Alpha and Omega


Review in a Hurry: In this mildly entertaining animated flick, two teenage wolves try to return home after being relocated by park rangers. Young viewers might be distracted enough by the log-sledding critters to overlook the movie's lack of wit, but for most, there's nothing here to howl about.

The Bigger Picture: If a rom-com is gonna pair that ol' opposites-attract formula with a well-worn road-trip story, there had better be magic in its telling. Sadly, Alpha and Omega never rises above the mediocre and expected, despite the efforts of a decent voice cast.

Kate (Hayden Panettiere) is one of the Alpha wolves, all about duty and discipline, while longtime friend Humphrey (Justin Long) is an Omega—from the wrong side of the pack, more carefree and fun-loving. (Think Lady and the Tramp but without the charm.) These two aren't supposed to hang out, much less get frisky, so of course they want to! However, Kate is betrothed to another in order to help unite feuding factions in the forest.

After a sluggish start, the plot is back on the scent once Kate and Humphrey are trapped by Canadian rangers and transported to Idaho. Their journey back home involves hopping trains and trucks, escaping bears and lots of fighting/flirting, natch. Plus, since every animal movie must now include singing and dancing (blame Happy Feet!), they howl in pop-ballad style and, yes, even get their groove on.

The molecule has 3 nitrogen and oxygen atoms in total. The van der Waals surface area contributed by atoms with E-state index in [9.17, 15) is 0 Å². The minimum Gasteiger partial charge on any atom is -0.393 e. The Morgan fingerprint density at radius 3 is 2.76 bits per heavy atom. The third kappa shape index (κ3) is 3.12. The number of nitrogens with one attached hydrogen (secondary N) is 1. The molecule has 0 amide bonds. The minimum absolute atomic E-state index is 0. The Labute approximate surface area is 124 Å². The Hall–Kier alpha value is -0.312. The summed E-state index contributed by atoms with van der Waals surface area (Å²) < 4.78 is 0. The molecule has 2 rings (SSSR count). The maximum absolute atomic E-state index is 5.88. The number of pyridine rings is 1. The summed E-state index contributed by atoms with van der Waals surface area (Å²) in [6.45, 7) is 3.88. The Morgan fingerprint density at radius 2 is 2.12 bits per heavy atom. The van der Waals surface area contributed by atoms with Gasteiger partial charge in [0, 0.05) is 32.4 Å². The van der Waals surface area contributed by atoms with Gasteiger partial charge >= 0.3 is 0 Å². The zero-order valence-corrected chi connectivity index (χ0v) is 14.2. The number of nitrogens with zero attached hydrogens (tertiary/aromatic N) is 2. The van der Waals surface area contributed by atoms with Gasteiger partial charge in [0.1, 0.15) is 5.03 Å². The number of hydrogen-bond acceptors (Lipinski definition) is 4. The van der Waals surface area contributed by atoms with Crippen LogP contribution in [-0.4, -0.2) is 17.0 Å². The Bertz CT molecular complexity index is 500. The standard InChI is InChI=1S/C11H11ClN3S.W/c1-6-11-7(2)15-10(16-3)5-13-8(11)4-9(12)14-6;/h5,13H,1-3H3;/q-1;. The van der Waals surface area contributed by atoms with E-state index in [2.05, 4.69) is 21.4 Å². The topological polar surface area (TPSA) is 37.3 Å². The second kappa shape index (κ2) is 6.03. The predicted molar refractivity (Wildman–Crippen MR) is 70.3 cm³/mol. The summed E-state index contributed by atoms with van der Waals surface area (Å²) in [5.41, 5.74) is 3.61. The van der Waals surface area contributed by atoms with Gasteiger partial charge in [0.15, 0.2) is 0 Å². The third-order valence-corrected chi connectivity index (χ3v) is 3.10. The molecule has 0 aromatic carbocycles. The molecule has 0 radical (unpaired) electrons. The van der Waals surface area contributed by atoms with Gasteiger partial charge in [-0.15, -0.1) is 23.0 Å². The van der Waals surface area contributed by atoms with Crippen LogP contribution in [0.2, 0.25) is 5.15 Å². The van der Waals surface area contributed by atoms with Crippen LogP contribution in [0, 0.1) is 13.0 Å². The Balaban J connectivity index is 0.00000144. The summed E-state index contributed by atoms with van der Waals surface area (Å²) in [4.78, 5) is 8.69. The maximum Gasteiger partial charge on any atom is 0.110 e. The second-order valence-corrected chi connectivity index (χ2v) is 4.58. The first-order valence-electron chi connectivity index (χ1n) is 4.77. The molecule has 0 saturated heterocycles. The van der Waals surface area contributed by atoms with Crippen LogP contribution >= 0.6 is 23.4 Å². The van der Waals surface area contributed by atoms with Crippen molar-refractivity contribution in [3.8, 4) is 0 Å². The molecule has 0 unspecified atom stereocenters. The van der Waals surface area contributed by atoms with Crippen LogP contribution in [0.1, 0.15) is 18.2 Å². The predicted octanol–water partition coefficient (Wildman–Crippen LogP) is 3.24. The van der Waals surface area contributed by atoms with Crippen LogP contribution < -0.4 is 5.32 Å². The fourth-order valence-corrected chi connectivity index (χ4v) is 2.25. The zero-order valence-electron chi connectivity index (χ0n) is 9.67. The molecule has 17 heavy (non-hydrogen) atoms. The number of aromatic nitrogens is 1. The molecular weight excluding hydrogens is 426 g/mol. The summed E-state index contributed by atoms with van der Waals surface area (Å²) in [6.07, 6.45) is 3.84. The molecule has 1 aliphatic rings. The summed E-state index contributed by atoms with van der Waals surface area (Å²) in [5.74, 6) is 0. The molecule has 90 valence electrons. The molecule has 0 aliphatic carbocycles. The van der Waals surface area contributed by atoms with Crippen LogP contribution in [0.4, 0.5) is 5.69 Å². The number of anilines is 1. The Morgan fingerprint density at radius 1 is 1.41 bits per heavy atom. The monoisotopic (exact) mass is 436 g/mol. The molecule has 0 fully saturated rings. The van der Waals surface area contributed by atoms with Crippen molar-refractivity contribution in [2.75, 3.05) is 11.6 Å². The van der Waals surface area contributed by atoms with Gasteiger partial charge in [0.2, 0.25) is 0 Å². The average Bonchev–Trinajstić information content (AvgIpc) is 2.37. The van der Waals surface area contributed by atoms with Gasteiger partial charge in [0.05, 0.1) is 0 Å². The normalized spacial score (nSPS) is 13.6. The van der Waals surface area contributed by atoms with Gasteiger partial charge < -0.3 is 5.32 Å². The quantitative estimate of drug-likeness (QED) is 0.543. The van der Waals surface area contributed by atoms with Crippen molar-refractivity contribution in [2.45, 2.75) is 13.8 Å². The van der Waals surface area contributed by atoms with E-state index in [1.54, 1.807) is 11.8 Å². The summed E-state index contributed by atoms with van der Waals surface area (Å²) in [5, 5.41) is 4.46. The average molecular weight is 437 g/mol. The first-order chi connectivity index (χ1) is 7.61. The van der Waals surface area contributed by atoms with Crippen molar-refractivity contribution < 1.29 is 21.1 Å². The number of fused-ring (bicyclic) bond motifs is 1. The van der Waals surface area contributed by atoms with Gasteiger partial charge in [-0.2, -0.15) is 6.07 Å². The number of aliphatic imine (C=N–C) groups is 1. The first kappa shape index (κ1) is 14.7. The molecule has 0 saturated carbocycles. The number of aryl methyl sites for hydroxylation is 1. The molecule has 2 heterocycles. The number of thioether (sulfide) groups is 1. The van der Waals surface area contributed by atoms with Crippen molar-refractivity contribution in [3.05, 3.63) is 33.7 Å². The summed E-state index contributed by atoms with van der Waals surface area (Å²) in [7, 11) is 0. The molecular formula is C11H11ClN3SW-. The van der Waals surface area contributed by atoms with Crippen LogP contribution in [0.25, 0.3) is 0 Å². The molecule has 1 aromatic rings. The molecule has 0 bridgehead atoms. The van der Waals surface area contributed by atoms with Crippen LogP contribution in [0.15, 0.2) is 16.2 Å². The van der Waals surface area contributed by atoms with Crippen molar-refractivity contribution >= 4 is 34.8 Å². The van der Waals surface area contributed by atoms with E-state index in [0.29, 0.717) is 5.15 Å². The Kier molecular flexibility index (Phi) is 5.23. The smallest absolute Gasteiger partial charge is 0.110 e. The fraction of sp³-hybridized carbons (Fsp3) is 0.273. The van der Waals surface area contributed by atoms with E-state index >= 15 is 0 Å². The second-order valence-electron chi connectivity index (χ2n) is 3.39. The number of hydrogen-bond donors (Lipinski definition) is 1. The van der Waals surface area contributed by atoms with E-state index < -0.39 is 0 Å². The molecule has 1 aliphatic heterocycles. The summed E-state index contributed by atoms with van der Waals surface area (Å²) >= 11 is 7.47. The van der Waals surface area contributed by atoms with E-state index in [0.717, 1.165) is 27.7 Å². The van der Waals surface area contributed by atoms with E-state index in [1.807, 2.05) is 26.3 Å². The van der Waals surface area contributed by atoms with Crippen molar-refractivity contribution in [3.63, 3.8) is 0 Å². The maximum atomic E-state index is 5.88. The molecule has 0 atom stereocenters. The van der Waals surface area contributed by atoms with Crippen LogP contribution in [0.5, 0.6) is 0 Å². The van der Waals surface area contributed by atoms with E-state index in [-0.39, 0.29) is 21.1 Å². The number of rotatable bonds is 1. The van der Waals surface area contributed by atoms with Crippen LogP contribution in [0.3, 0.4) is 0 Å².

A comparison to Pixar pics is unavoidable, and the quality is as disparate as, well, alpha and omega. The story needed Pixar-esque freshness and invention—and smarter humor, as much of the repartee lands with a thud. Because Kate and Humphrey don't establish a deeper relationship with each other, or with the audience, the inevitable "I love you" and attempt at pathos don't have the intended emotional impact.

A few action sequences generate excitement, notably the bear chase, but overall the animation lacks eye-popping pizzazz and polish, though the 3-D might make you duck occasionally.

The 180—a Second Opinion: A French-Canadian golfing goose named Marcel and his British duck caddy, Paddy, provide several welcome chuckles. Marcel and Paddy would have been a much better film.

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